End of the Line

When Mrs P and I decide to go to London, we catch the train. For us it is free, so there’s not really a decision to make regarding mode of transport. It’s a comfotable way to go, and quick – we’re in the capital in about an hour and fifty minutes. The end of the line for us is Waterloo station, the country’s busiest in terms of passengers entering and exiting. Nearly a hundred million of them every year. We’re doing our bit to try and heave the station over the line into nine digit territory.There’s different ways to measure stations in terms of ‘busiest’ though. About ten minutes before we get to Waterloo we pass through Clapham Junction, which is the busiest in terms of trains passing through. Lines into both Waterloo and Victoria come through Clapham Junction. Which, of course, is not even in Clapham. In fact there’s never a guarantee that going to a station named after a town will actually be in that town. For example, if you’re headed to Bishopsgate, don’t go to Bishopsgate. Go to Liverpool Street.

But back to Waterloo, which is of course not located in France. If you include Waterloo East and the Waterloo Underground station, this is the biggest train complex not just in the UK, but in Europe. Most platforms, lines, floor space, passengers – the full package. It’s a nice enough station I guess. It’s not my favourite though. That would be…oooh, I’m undecided. Kings Cross was recently and tastefully given a modern faceliftSt Pancras is a gothic wonder. Paddington is home to everyone’s favourite bear. And the diminutive Marylebone is very much in keeping with its neighbourhood and worthy of a mention.

The worst? Oh, that’s oh so easy. London Euston, once a fabulous Victorian masterpiece, was demolished and rebuilt in the 50s/60s. In that awful post war brutalist style. Concrete rectangles everywhere. Ghastly, so it is, and one hopes it will be scheduled for demolishment again some time soon.

These stations are all officially London terminals. Which brings me to the inspiration for this post. How many terminals does London really have? National Rail says fourteen. But some of them, including the capital’s oldest at London Bridge, aren’t strictly terminals to my mind. Trains go through them, on to further destinations. I guess definitions are sometimes a bit fuzzy. But I did find an interesting article on the subject (click here) and another which provides explanations (click here) for the names of London’s stations.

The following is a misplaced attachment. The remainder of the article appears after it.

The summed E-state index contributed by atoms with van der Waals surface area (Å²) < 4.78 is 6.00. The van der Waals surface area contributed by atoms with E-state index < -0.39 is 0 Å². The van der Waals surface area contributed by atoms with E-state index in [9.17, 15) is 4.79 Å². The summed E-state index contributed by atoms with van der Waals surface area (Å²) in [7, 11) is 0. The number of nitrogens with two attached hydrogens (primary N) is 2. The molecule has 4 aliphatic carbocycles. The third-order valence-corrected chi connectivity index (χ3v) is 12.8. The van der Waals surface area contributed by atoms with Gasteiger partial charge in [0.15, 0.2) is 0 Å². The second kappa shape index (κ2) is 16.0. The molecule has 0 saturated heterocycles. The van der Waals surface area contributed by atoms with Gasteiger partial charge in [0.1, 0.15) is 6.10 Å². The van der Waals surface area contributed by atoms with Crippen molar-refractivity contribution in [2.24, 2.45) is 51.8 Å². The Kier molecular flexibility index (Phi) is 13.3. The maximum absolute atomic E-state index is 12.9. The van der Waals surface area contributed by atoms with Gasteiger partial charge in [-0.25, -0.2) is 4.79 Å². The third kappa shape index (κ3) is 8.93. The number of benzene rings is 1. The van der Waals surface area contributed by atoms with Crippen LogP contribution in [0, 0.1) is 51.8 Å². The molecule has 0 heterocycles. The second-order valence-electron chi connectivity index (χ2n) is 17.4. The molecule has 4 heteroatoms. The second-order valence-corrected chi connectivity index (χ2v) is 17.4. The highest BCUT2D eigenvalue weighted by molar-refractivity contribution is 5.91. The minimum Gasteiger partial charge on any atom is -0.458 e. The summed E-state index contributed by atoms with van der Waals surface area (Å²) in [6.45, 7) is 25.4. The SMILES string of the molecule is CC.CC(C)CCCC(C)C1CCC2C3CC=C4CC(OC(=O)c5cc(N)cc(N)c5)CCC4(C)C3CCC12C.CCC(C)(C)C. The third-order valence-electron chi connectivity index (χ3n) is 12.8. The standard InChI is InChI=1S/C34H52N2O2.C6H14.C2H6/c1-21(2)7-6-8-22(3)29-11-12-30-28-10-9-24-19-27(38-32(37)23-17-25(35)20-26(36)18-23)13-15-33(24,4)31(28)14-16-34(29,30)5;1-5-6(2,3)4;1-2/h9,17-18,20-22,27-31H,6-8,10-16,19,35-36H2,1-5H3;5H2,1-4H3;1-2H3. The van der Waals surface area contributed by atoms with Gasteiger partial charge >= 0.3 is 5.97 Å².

8 thoughts on “End of the Line

  1. The one station in London that I know is St. Pancras. I took the Eurostar from Paris to St. Pancras, and, very conveniently, it was from St. Pancras that I took the train out to where my cousins live in Borehamwood. I was supposed to call my cousin when I arrived in London, but I could not find any public phones in the station. I am a dinosaur and do not have a cell phone… but one of the employees was very kind and allowed me to use his cell phone.

    Excuse me… the retired schoolteacher in me is coming out… but I have to make one small correction to your post. The original Waterloo, where the battle was fought, is not located in France, but in Belgium.
    Saludos from CDMX,


    • I’m amazed that public phone boxes still exist, to be honest. Though it is nice to keep the old red ones on street corners, just for the purposes of urban décor.

      Waterloo, is of course, in Belgium. I know that – I have even planned a potential trip there this year – but still I’m ashamed of my error. I have a common bloggers problem – I write and publish, often with no proof reading. Nada. Sometimes (and by sometimes, I mean most of the time) I read back old posts with a sense of utmost shame. Grammatical errors, poor choice of wording, spelling errors, punctuational catastrophes…


      • I do the same thing. I will go back and read a post that I published, and find a horrifying grammatical mistake or a typo. I will go back and edit it, but by that time most of the people who are going to read it have already done so.


  2. Interesting.

    I know St. Pancras station mainly from the impromptu recital given by Valentina Lisitsa on an old upright piano there.

    Also a bit of trivia. Waterloo is mentioned in the dedication to Anthony Burgess’ Napoleon Symphony:

    “To my dear wife, a Buonapartista, who, in her extreme youth, could never understand why the British had named a great railway terminus after a military defeat.”



    • I have a slightly odd, but tenuous link to St Pancras. I went to an independent school in Hertfordshire which was founded as a trust with lands held in London. Some of that land was subject to a compulsory purchase in order to build St Pancras station on it. The money was one of the key factors in helping to turn the school from a failing educational establishment into one of the most prestigious in the country.


      Liked by 1 person

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